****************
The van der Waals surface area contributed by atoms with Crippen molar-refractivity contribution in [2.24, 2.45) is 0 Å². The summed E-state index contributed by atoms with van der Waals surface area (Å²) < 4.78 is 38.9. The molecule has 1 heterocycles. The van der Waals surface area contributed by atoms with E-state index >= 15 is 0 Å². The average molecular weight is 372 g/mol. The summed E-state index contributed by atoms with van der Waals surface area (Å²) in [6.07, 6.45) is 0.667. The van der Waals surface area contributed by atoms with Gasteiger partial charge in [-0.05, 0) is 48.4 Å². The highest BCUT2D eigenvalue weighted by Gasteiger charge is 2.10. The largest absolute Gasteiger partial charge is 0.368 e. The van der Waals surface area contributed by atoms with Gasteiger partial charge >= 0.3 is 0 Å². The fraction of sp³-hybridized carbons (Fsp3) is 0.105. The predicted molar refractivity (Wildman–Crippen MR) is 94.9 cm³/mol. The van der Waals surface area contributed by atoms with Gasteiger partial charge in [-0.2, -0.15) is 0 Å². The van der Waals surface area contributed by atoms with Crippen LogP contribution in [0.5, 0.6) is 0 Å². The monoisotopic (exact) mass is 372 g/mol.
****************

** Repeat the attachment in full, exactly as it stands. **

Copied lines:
The van der Waals surface area contributed by atoms with Crippen molar-refractivity contribution in [2.24, 2.45) is 0 Å². The summed E-state index contributed by atoms with van der Waals surface area (Å²) < 4.78 is 38.9. The molecule has 1 heterocycles. The van der Waals surface area contributed by atoms with E-state index >= 15 is 0 Å². The average molecular weight is 372 g/mol. The summed E-state index contributed by atoms with van der Waals surface area (Å²) in [6.07, 6.45) is 0.667. The van der Waals surface area contributed by atoms with Gasteiger partial charge in [-0.05, 0) is 48.4 Å². The highest BCUT2D eigenvalue weighted by Gasteiger charge is 2.10. The largest absolute Gasteiger partial charge is 0.368 e. The van der Waals surface area contributed by atoms with Gasteiger partial charge >= 0.3 is 0 Å². The fraction of sp³-hybridized carbons (Fsp3) is 0.105. The predicted molar refractivity (Wildman–Crippen MR) is 94.9 cm³/mol. The van der Waals surface area contributed by atoms with Gasteiger partial charge in [-0.2, -0.15) is 0 Å². The van der Waals surface area contributed by atoms with Crippen LogP contribution in [0.5, 0.6) is 0 Å². The monoisotopic (exact) mass is 372 g/mol.